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One Stop No Waste Shop
One of my regrets when we decided to completely obey the pandemic protocols (even though I am math impaired, the Covid morbidity statistics for 75 and over are alarming) was missing out on the opening of the first Zero Waste store in the DMV area, which is located a few blocks away from where we live. A visit to Mason & Greens at 911 King Street was on our Have To Do List after we cleared the hurdle of two weeks post Moderna vaccine chapters I and II. It’s a quick walk from the King Street Metro stop and they have an ecommerce component too. Housed in narrow Victorian brick townhouse (with a sustainably furnished guest rental apartment above) this shop carries a small vegan-based selection of groceries and fresh produce (and the nicest fresh herbs I have gotten in a store); delicious and well crafted organic breads through Fresh Baguette (we used to go around the Beltway to get their breads); pertinent books for young and old; home and garden tools; some skin care products for babies, ladies and gents. You bring your own bags, natch, and also bottles to refill, or you can purchase containers in glass or metal. They sell pretty nice toilet paper (move over, Charmin), but not paper towels or napkins because you should use cloth ones. But they do sell a compostable confetti, and each highly colorful shred has a seed embedded within. So when the confetti is thrown, there is a good chance a flower will grow. I was so charmed by this discovery! I know you will find something unexpected, useful and zero waste, too, at Mason & Greens.
How Did We Get Here?
There are dozens of everyday occurrences that seem somewhat innocuous individually, but with repetition wind up adding greatly to this non- disposable pile. One example is the difference in coffee-drinking here and in Italy. There you stop during your errands or work, grab a coffee in a ceramic cup, swallow a shot of espresso while standing at the bar, or sit down with a cappuccino and then move on. Here, we walk around with huge plastic cups of milk seasoned with coffee, full of sweeteners and ill-conceived flavorings, which are then tossed when empty. A second one: when we had the shop, we spent hours removing useless packaging from kitchen utensils. The number of filled trash bags after a shipment was staggering. A third one is the amount of plastic cling and padding that your clothes bring home from the dry cleaners. We actually once had a wonderful laundry and dry cleaner on South Fairfax Street where everything was hung on hangers or folded and wrapped in paper and string. And we returned the hangers.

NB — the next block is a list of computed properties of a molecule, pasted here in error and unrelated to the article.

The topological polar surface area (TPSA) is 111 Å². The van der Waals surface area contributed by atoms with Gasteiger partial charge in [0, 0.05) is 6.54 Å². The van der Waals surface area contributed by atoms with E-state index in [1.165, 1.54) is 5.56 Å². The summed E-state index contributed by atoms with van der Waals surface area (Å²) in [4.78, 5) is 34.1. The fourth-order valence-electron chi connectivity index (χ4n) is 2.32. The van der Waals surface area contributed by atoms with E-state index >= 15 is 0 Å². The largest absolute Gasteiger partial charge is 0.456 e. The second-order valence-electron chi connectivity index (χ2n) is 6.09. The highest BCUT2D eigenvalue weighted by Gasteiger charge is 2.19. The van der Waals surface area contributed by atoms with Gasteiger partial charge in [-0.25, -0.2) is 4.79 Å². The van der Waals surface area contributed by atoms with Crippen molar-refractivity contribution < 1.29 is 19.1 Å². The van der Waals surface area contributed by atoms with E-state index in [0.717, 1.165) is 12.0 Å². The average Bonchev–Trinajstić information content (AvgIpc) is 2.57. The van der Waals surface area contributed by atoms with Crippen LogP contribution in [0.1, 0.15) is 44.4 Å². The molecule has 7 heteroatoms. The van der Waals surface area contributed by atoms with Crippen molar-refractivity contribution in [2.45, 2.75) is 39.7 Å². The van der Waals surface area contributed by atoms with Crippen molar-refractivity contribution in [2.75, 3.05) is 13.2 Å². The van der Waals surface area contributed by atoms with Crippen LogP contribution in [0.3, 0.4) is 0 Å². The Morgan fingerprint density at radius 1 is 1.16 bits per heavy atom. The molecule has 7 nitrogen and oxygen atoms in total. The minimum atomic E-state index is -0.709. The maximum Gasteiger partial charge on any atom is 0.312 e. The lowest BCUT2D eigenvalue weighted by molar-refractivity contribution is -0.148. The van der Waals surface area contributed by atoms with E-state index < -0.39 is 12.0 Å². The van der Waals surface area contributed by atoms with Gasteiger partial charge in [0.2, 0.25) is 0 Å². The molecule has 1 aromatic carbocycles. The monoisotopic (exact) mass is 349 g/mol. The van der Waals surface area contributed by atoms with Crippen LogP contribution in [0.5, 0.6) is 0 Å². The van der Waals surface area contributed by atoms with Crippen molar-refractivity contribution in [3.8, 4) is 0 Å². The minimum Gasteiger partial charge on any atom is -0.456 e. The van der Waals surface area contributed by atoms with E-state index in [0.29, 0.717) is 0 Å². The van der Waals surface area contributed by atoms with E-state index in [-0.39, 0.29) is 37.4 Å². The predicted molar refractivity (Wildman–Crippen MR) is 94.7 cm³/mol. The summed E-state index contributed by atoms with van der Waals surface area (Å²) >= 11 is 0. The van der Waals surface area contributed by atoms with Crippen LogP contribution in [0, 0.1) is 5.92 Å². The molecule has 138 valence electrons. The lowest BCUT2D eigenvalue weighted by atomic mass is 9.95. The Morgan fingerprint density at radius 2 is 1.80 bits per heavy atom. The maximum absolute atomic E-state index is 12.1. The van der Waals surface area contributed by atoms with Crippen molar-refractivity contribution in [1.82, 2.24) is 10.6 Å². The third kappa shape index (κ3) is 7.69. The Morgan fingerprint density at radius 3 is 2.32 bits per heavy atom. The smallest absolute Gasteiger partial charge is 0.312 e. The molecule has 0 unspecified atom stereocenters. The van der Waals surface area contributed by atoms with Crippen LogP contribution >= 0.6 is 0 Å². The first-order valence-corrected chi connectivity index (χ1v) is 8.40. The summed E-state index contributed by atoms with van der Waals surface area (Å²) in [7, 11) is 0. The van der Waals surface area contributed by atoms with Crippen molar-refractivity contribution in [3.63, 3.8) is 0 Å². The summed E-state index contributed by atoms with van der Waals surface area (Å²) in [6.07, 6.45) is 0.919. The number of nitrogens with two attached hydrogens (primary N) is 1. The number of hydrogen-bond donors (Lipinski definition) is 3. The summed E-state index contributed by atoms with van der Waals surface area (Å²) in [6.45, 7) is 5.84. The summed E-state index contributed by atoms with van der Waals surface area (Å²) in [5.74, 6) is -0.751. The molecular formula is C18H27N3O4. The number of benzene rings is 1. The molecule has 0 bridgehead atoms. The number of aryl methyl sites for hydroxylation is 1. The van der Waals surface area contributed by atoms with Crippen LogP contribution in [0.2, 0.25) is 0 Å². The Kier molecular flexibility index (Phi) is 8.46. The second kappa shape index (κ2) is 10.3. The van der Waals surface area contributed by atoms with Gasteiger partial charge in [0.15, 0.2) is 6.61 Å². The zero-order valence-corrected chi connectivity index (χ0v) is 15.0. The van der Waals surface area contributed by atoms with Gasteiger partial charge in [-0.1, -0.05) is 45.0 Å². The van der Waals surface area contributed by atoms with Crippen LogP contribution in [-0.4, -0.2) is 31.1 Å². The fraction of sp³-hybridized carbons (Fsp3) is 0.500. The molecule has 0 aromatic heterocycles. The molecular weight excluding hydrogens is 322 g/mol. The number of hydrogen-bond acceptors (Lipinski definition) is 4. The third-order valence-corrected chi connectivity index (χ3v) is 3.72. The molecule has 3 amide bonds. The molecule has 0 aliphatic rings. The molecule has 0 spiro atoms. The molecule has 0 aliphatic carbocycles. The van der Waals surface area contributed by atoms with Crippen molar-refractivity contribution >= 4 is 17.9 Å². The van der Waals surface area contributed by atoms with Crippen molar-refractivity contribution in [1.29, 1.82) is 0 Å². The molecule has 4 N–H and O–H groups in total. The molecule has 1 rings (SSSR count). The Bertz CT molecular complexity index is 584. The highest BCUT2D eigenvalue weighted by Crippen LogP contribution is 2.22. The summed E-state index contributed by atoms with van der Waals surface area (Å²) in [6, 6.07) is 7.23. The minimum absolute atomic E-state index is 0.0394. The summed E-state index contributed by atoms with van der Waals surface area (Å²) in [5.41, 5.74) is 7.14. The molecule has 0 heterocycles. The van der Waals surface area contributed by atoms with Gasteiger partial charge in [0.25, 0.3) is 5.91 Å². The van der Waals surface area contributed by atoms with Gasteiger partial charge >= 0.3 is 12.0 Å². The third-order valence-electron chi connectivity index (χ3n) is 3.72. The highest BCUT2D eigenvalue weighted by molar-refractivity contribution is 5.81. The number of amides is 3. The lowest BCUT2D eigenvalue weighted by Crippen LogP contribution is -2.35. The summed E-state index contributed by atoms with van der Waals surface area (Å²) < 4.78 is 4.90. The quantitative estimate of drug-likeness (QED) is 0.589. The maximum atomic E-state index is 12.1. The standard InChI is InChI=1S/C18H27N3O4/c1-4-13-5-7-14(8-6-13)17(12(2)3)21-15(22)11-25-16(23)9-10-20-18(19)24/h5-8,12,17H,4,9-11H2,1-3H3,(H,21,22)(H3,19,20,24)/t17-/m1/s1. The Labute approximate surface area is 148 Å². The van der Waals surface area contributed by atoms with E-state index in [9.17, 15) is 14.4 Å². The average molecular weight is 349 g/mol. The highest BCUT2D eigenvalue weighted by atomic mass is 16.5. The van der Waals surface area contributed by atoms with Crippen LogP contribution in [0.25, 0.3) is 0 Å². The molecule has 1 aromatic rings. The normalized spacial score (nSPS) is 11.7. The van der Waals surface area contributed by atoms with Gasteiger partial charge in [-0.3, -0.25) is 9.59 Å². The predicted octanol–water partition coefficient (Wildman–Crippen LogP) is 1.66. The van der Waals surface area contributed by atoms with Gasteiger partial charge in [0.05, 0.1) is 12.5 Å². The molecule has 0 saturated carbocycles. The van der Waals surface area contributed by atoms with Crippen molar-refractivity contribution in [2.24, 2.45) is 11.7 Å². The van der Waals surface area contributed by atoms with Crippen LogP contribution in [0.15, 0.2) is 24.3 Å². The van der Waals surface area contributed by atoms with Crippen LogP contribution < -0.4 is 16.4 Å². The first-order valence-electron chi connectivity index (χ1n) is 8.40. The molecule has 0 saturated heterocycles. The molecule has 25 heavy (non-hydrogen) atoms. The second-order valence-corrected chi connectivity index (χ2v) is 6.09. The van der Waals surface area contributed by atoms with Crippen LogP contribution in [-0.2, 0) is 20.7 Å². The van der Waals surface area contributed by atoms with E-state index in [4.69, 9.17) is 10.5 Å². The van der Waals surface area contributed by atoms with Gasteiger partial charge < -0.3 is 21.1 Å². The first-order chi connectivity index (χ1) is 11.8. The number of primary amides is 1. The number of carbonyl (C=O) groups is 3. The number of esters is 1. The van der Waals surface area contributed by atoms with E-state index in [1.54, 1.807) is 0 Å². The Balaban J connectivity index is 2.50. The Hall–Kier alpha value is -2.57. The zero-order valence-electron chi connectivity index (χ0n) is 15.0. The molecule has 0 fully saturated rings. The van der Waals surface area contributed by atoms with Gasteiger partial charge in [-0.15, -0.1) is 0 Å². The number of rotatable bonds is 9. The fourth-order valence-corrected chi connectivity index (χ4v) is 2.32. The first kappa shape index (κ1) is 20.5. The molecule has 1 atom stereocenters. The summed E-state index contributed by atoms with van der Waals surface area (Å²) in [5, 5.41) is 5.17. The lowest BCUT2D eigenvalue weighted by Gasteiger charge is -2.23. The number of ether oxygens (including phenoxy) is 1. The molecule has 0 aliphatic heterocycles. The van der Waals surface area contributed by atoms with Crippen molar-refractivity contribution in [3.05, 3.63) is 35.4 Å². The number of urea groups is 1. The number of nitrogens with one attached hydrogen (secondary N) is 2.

When you consider that a couple of surfers have made a business of picking up our plastic trash because they couldn’t stand swimming through it, clearly we need to rethink our conveniences and introduce a bit of self-discipline. A country is making a profit out of the plastic largesse in the EU. Several countries are paying Sweden to take their trash, which is then converted into energy for heating. Plus, in Sweden itself, recycling and minimizing waste is taught to children and there are rewards for families who participate in certain recycling programs.We are so immersed in single-use plastics – be it packaging, containers, bags, brushes, even appliances, that it will be almost impossible to really get rid of it all.To quote one of the owners of Mason & Greens, Anna Marino:
When you find out that plastic never actually breaks down, (ever!) then you really start to realize that there’s a problem with that material. Plastic cannot be indefinitely recycled like metal and glass can. It has a life expectancy and when it can no longer be broken down and made into new things (which is rarely happening anyways) it becomes destined for landfills or to float around in our oceans forever. We want to have an impact on the future of our planet, so we exist to bring awareness and to show others that there are alternatives and they are actually better than what we have been led to believe otherwise.
So now you see why the pioneering appearance of this Zero Waste Store is like a breath of plastic-free air.
Mason Jar Goals
The term Zero Waste probably entered our vocabulary in the 1980s, with the founding of a salvaging company called Urban Ore, by Daniel Knapp and Mary Lou Van Deventer in Berkeley, California. Their success showed other municipalities that stuff can be reused and not just thrown into a landfill. But then the onslaught of disposable plastic, paper and fast fashion overwhelmed us as a nation. We were shipping our trash to China as one of several cheap solutions. Municipalities have been very slow to implement the meaningful but not inexpensive reforms that Sweden started introducing years ago. On a personal level in the 21st century, we have blogs to help us out of this trash bag. One is run by someone who apparently has been able to reduce her annual trash to fit inside a Mason Jar. I am not there yet; we just rejoice in having less trash in our bin for the city garbage truck. But here’s a new goal. I look at some of the advice from the very engaging blog, Trash Is For Tossers and hopefully I might someday be able to put a year’s worth of non-recyclable trash into a jar from Mason & Greens.
After owning one of the best cooking stores in the US for 47 years, Nancy Pollard writes a blog about food in all its aspects – recipes, film, books, travel, superior sources and food related issues.